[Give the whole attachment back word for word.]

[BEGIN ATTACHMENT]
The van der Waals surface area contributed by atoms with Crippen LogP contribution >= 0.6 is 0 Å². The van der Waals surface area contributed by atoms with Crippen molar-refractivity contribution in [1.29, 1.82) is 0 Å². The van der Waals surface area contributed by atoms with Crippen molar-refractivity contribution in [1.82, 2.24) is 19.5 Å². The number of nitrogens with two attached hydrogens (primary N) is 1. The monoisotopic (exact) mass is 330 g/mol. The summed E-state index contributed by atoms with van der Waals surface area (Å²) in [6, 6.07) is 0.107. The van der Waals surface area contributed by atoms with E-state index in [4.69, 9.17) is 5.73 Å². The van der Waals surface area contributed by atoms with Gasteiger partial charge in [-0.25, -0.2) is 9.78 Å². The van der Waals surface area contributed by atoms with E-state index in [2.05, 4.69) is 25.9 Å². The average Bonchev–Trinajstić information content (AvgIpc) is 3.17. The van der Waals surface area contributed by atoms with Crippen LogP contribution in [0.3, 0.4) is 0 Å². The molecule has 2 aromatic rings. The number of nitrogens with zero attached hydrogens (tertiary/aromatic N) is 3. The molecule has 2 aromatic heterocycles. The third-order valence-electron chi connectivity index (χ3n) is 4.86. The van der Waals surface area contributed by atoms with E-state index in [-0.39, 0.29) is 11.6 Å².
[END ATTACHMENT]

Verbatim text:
The van der Waals surface area contributed by atoms with Crippen LogP contribution >= 0.6 is 0 Å². The van der Waals surface area contributed by atoms with Crippen molar-refractivity contribution in [1.29, 1.82) is 0 Å². The van der Waals surface area contributed by atoms with Crippen molar-refractivity contribution in [1.82, 2.24) is 19.5 Å². The number of nitrogens with two attached hydrogens (primary N) is 1. The monoisotopic (exact) mass is 330 g/mol. The summed E-state index contributed by atoms with van der Waals surface area (Å²) in [6, 6.07) is 0.107. The van der Waals surface area contributed by atoms with E-state index in [4.69, 9.17) is 5.73 Å². The van der Waals surface area contributed by atoms with Gasteiger partial charge in [-0.25, -0.2) is 9.78 Å². The van der Waals surface area contributed by atoms with E-state index in [2.05, 4.69) is 25.9 Å². The average Bonchev–Trinajstić information content (AvgIpc) is 3.17. The van der Waals surface area contributed by atoms with Crippen LogP contribution in [0.3, 0.4) is 0 Å². The molecule has 2 aromatic rings. The number of nitrogens with zero attached hydrogens (tertiary/aromatic N) is 3. The molecule has 2 aromatic heterocycles. The third-order valence-electron chi connectivity index (χ3n) is 4.86. The van der Waals surface area contributed by atoms with E-state index in [-0.39, 0.29) is 11.6 Å².